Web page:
MUSIC: At London’s O2 Arena earlier this week, at the start of Madonna’s Celebration tour, chatter of disbelief could be heard in the crowd as people took their seats to a DJ set of club classics, courtesy of Honey Dijon. Disbelief for a few reasons: first, that Madonna would be taking to the stage at all, after a life-threatening bacterial infection just four months ago put her in the ICU and postponed the tour. Second, that an artist who has always plugged herself into (and often entirely reshaped) the zeitgeist should, by undertaking a greatest-hits tour, decide to look back instead of looking forward.
But then the lights went down, the music started pumping, the spectacle began—and any lingering questions dissolved away. Emerging from a circular podium that formed just one part of the sprawling stage set covering most of the arena floor, Madonna appeared, resplendent, in a kimono-inspired gown by Eyob Yohannes with sweeping sleeves, an enormous silver and crystal headpiece (by House of Malakai) shimmering above her like a halo. She looked the best she has in years, and sounded it too; belting out “Nothing Really Matters” as an opening number, the trip-hop ballad from her 1998 masterpiece Ray of Light, her voice (admittedly, with a little help from a backing track) soared.
Given that “Nothing Really Matters” is one of Madonna’s most personal tracks, mulling the insignificance of her career compared to the recent birth of her first daughter, Lourdes, it made for a neat introduction to a show that offered a deliberately looser, chattier glimpse at Madonna, the woman. Beyond her surprisingly warm—and often very funny—asides throughout the show, there was also the inclusion of three of her children (and, on the opening night, four), dancing, singing, and even accompanying her on their instruments. (Take that, Blue Ivy.)
But first, she wound the clock all the way back to the beginning, raucously performing her debut single, “Everybody,” with a troupe of backing dancers in ’80s downtown New York garb, quickly followed by fist-pumping renditions of “Into the Groove” and “Holiday.” (The show’s musical director is Stuart Price, Madonna’s collaborator on her disco-ready comeback album, 2005’s Confessions on a Dance Floor, meaning there were plenty of segues and mash-ups—including a bonkers interpolation of “Like a Prayer” with Sam Smith and Kim Petras’s “Unholy”—to help lend the evening its riotous energy.) A particular highlight of this early section was a scuzzy version of “Burning Up” performed on electric guitar by Madonna herself, with clever VHS-style projections that recalled her days bouncing off the walls at CBGB.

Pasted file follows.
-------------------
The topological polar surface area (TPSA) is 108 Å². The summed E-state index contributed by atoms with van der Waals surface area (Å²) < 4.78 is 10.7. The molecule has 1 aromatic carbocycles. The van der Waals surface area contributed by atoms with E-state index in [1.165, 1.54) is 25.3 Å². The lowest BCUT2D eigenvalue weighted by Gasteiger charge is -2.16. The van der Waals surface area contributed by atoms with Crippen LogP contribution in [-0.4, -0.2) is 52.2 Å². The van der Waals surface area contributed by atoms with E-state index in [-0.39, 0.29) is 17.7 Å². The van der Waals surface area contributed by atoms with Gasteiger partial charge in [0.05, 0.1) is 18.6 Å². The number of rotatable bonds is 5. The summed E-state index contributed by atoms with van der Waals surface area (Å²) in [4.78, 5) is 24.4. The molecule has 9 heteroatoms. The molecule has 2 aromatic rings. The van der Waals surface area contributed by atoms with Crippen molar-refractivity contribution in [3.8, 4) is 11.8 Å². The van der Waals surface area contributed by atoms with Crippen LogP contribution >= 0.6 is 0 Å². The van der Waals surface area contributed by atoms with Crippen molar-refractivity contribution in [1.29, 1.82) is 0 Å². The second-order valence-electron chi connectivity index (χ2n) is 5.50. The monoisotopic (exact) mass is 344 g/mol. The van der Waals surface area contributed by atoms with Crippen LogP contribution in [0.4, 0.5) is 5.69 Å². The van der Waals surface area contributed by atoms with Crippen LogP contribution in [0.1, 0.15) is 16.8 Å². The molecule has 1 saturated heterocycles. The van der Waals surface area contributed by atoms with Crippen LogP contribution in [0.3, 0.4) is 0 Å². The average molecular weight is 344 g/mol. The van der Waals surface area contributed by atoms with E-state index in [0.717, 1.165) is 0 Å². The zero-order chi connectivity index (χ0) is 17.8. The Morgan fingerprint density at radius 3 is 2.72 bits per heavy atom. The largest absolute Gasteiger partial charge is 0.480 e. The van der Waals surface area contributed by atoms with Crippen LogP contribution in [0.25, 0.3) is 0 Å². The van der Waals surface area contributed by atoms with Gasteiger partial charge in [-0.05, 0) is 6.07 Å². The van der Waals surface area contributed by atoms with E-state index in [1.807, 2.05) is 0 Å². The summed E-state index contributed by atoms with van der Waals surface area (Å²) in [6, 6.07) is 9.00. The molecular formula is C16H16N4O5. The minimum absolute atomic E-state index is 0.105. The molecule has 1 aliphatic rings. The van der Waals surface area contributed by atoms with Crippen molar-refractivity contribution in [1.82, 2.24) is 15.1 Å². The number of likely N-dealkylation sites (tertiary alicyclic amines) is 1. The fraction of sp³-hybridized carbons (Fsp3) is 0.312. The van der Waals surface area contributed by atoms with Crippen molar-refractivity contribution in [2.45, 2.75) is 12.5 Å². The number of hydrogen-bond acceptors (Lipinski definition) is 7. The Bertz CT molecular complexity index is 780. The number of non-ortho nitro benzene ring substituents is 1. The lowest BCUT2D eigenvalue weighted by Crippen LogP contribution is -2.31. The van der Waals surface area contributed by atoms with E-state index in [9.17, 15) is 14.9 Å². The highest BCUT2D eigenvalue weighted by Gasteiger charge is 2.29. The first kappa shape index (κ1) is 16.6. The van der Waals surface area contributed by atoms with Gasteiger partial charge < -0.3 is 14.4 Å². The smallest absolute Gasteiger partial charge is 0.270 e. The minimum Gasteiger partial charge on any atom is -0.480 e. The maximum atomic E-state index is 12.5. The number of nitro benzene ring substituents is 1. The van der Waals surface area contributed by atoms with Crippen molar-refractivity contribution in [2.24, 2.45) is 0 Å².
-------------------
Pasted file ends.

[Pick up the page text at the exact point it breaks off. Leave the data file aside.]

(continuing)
Arguably the evening’s most powerful moment came just after the dust had settled on the frenzy of the Paradise Garage throwback, as a disco ball descended to the floor and Madonna began to float over the crowd in an open box. The unmistakable rippling synths of “Live to Tell” twinkled over the speakers, and giant banners slowly unfurled from the ceiling, first revealing her best friend and former roommate, Martin Burgoyne, who died of AIDS in 1986 at the age of 23, before scrolling through images of dozens of other luminaries who faced a similar fate: Robert Mapplethorpe, Alvin Ailey, Tina Chow, Cookie Mueller. Madonna herself seemed visibly pained as she gazed out across the faces of the friends and fans who were lost to the disease—a crisis that she was one of the earliest and most vocal public figures to address. It was a reminder that beneath her steeliness, there is an intense vulnerability and empathy too, and there wasn’t a dry eye in the house.
Soon, however, it was back to business—or at least, doing the business, with a raunchy rendition of “Like a Prayer” leading into a performance of “Erotica” that saw her sparring with shirtless hunks in a boxing ring crafted from lasers. Next, she moved to a bed to perform “Justify My Love” while cavorting in lingerie and bondage gear with a female dancer in a gimp mask and simulating masturbation—a nod to her 1990 Blond Ambition Tour, which Pope John Paul II famously branded “one of the most Satanic shows in the history of humanity.” Then, she triumphantly made out with one of her topless female backing dancers during a barnstorming “Hung Up.” Never change, Madonna.